The untamed cowboy generally sports a large six shooter, a belt, a knife, repeating rifle, and a huge pair of spurs, while the mustang which he rides is supplied with a Spanish saddle and held in check and guided by a huge Spanish bit. Herding cattle being his vocation, nothing delights him more than a wild chase after an untamed steer, and, being a splendid rider, neither an Apache nor a soldier can get the best of him on the plains. Sometimes he is an American, sometimes a Mexican, a half-breed, or Indian, but no matter what his nationality may be he is as uncivilized as a grizzly bear and reckless as a savage. . . . Quick, wiry, and intrepid, often generous and humane, he [stands apart], and many are the stories told of his bloodthirsty career. . . . He it is who does the shooting in most of our frontier towns, and is fast becoming a terror to the citizens of the region where he chooses to visit. Like “the bad man from Bodie,” fear to him is an unknown quantity, and the greater the danger the more desperate he seems to become. 
early stages of
For a thoroughly researched, documented account of violence in boomtown Bodie, see: Roger D. McGrath, Gunfighters, Highwaymen & Vigilantes: Violence on the Frontier (Berkeley, CA: University of California Press, 1984), 102-271.
 Several western towns (five mining towns and one
cattle town) boomed almost simultaneously: Deadwood, DT, 1876;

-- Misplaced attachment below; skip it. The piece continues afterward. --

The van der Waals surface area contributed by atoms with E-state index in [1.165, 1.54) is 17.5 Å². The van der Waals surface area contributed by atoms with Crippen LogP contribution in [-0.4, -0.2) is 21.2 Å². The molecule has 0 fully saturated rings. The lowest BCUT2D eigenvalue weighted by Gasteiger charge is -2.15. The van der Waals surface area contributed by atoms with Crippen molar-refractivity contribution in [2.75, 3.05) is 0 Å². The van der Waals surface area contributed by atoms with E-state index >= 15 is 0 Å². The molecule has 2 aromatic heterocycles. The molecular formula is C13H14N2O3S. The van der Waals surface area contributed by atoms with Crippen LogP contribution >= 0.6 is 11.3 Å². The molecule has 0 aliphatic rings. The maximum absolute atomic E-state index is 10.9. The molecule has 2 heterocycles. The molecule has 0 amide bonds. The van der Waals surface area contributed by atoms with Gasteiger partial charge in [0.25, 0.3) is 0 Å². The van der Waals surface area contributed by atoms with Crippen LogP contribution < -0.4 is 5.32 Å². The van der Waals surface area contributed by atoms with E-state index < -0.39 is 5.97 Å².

Bodie’s most famous inhabitant, Madame Mustache, was
a professional gambler who committed suicide a mile or so south of town in
September 1879. Educated, pretty, and fashionably dressed, Eleanor Dumont
 “Bad man” was a common Wild West expression before imaginative
20th century writers invented “gunslinger.” Recalling his ill repute in
 Bodie Standard (
 Bodie Standard (
 Register of Death of Mono County in Maxine Chappell, “Bodie and the Bad Man: Historical Roots of a Legend” (Master’s thesis, University of California, 1947), 39-40.
 E. H. Clough, “The Bad Man of Bodie,” The Argonaut
 Weekly Bodie Standard (
 Weekly Bodie Standard (
 Engineering and Mining Journal (
 E.H. Clough, “Bad Men from
Bodie,” The Daily Bee (
 Daily Free Press (
 Daily Free Press (
 Daily Free Press (
 Daily Free Press (
 Daily Free Press (
 Daily Free Press (
 Weekly Standard-News (
In 1939 veterans of Bodie’s gold mining excitement remembered the Bad Man
through letters to the Chronicle in
“Editor: In your recent editorial . . . you mention
the town’s leading citizen, the celebrated Bad Man from Bodie. On inquiring about I have found that while
everyone has heard of this eminent Californian, no one seems to known who he
was. I wonder if any of your readers can
tell me who was the great Bad Man and what did he do that was so bad?” William Harrison [The
“Editor: My boyhood was spent in Bodie. A long time ago my father was sheriff of
“Editor: Mr. Morgan corrects the impression many might
have acquired of the actual existence of a ‘Bad Man from Bodie.’ As a resident of Bodie in ‘79, I agree with
Mr. Morgan. There were bad men in Bodie
and bad whisky, and there were lawless killings and mass killings in mine
accidents, but the ‘Bad Man from Bodie’ was a gag.” J. Cassidy.
[The Chronicle (
National Police Gazette (